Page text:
HOMOLOGOUS transplantation of tissues and organs has been, on the whole, unsuccessful. Nevertheless, functionally useful homotransplants in man have been obtained with various tissues, such as the cornea,1 blood vessels,2 and skin.3 These results are encouraging to the surgeon, since they suggest that more knowledge of the factors responsible for the destruction of homografts may enable him to apply the technic of homotransplantation to a wide variety of tissues and organs.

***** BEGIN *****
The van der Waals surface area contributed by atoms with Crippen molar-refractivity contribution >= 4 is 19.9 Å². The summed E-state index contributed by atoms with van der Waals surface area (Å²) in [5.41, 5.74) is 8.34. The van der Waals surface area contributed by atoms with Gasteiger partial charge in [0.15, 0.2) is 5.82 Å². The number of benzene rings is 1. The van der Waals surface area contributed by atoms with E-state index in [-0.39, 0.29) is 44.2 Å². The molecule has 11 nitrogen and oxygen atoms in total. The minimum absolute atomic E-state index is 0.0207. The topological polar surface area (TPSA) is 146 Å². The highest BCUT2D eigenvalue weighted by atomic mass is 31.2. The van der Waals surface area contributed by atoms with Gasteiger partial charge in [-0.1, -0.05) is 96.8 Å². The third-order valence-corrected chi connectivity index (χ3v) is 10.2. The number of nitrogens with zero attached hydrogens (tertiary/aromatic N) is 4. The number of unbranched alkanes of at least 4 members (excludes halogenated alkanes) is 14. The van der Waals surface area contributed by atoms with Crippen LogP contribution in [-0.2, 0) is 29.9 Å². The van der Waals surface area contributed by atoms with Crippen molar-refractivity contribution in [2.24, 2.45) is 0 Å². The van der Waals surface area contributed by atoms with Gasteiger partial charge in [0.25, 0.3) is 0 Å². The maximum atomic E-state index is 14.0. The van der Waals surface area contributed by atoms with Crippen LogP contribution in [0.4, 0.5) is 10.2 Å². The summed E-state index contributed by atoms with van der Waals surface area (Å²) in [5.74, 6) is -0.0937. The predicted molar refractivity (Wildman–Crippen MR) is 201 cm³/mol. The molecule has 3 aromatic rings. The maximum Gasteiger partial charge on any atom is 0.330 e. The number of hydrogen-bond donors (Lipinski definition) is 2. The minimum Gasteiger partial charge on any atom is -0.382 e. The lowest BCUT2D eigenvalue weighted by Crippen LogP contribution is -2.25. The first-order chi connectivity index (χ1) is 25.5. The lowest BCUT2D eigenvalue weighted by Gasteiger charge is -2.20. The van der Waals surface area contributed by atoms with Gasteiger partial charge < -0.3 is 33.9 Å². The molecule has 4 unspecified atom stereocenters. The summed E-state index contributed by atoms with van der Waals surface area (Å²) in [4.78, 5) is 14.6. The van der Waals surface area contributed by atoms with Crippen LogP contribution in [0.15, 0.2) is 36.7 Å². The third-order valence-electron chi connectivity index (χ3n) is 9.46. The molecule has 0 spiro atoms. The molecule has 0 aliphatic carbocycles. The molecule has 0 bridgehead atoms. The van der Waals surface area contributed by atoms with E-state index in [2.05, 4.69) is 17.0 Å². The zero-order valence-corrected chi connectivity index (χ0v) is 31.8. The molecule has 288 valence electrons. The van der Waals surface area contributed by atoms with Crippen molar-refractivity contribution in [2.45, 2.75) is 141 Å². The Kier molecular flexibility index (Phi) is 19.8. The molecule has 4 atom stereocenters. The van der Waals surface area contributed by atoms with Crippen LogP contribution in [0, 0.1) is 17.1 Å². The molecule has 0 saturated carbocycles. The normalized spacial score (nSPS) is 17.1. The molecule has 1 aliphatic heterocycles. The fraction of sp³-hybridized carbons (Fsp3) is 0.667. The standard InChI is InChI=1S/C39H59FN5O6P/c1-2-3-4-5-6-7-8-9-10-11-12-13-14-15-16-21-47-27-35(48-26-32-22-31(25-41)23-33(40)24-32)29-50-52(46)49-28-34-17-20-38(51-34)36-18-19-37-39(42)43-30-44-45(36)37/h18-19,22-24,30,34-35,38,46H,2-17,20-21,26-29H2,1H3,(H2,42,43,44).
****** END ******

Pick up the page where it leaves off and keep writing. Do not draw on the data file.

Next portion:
The homologous transplantation of an entire lung has not been performed up to the present time either in lower animals or in man. The purpose of this investigation was twofold: (1) to determine whether homologous transplantation of a whole lung is feasible from the viewpoint of surgical technic, and (2) to ascertain the behavior of the transplanted lung with respect to its structure and function.
Considerable difficulties were encountered in performing the operation of homotransplantation of
DAVIS HA, O'CONNOR JP, COLOVIRAS GJ, STRAWN DL. HOMOLOGOUS TRANSPLANTATION OF THE LUNGPreliminary Report of Technical Studies. AMA Arch Surg. 1952;64(6):745-751. doi:10.1001/archsurg.1952.01260010765003